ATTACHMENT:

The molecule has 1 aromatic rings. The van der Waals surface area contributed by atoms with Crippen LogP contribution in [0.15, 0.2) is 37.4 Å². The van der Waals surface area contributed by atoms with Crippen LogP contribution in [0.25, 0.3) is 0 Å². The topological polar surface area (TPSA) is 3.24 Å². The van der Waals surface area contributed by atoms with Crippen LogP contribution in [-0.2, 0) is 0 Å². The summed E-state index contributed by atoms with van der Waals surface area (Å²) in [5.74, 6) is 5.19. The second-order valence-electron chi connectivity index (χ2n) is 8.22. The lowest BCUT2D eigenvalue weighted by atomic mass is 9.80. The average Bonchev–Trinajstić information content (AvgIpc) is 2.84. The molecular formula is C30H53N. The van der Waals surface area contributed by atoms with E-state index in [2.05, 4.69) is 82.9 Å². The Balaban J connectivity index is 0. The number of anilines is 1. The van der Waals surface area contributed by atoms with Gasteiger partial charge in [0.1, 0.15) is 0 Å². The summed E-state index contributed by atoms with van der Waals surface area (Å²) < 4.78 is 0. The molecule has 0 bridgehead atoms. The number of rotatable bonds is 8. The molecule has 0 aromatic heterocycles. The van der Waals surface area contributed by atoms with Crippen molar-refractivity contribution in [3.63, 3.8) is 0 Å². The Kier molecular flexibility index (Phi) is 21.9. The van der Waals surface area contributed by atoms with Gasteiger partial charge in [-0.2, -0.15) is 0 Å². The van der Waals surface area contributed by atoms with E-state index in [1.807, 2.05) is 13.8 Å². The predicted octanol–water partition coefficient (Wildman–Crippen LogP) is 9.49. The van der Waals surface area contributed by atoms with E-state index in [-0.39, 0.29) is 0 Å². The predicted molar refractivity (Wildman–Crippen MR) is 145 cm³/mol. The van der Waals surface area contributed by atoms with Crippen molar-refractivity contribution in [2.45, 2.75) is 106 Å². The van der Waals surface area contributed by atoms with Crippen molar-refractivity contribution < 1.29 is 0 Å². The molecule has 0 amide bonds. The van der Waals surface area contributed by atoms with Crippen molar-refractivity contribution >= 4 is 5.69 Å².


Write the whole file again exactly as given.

The molecule has 1 aromatic rings. The van der Waals surface area contributed by atoms with Crippen LogP contribution in [0.15, 0.2) is 37.4 Å². The van der Waals surface area contributed by atoms with Crippen LogP contribution in [0.25, 0.3) is 0 Å². The topological polar surface area (TPSA) is 3.24 Å². The van der Waals surface area contributed by atoms with Crippen LogP contribution in [-0.2, 0) is 0 Å². The summed E-state index contributed by atoms with van der Waals surface area (Å²) in [5.74, 6) is 5.19. The second-order valence-electron chi connectivity index (χ2n) is 8.22. The lowest BCUT2D eigenvalue weighted by atomic mass is 9.80. The average Bonchev–Trinajstić information content (AvgIpc) is 2.84. The molecular formula is C30H53N. The van der Waals surface area contributed by atoms with E-state index in [2.05, 4.69) is 82.9 Å². The Balaban J connectivity index is 0. The number of anilines is 1. The van der Waals surface area contributed by atoms with Gasteiger partial charge in [0.1, 0.15) is 0 Å². The summed E-state index contributed by atoms with van der Waals surface area (Å²) < 4.78 is 0. The molecule has 0 bridgehead atoms. The number of rotatable bonds is 8. The molecule has 0 aromatic heterocycles. The van der Waals surface area contributed by atoms with Crippen molar-refractivity contribution in [3.63, 3.8) is 0 Å². The Kier molecular flexibility index (Phi) is 21.9. The van der Waals surface area contributed by atoms with Gasteiger partial charge in [-0.2, -0.15) is 0 Å². The van der Waals surface area contributed by atoms with E-state index in [1.807, 2.05) is 13.8 Å². The predicted octanol–water partition coefficient (Wildman–Crippen LogP) is 9.49. The van der Waals surface area contributed by atoms with E-state index in [-0.39, 0.29) is 0 Å². The predicted molar refractivity (Wildman–Crippen MR) is 145 cm³/mol. The van der Waals surface area contributed by atoms with Crippen molar-refractivity contribution in [2.45, 2.75) is 106 Å². The van der Waals surface area contributed by atoms with Crippen molar-refractivity contribution < 1.29 is 0 Å². The molecule has 0 amide bonds. The van der Waals surface area contributed by atoms with Crippen molar-refractivity contribution >= 4 is 5.69 Å².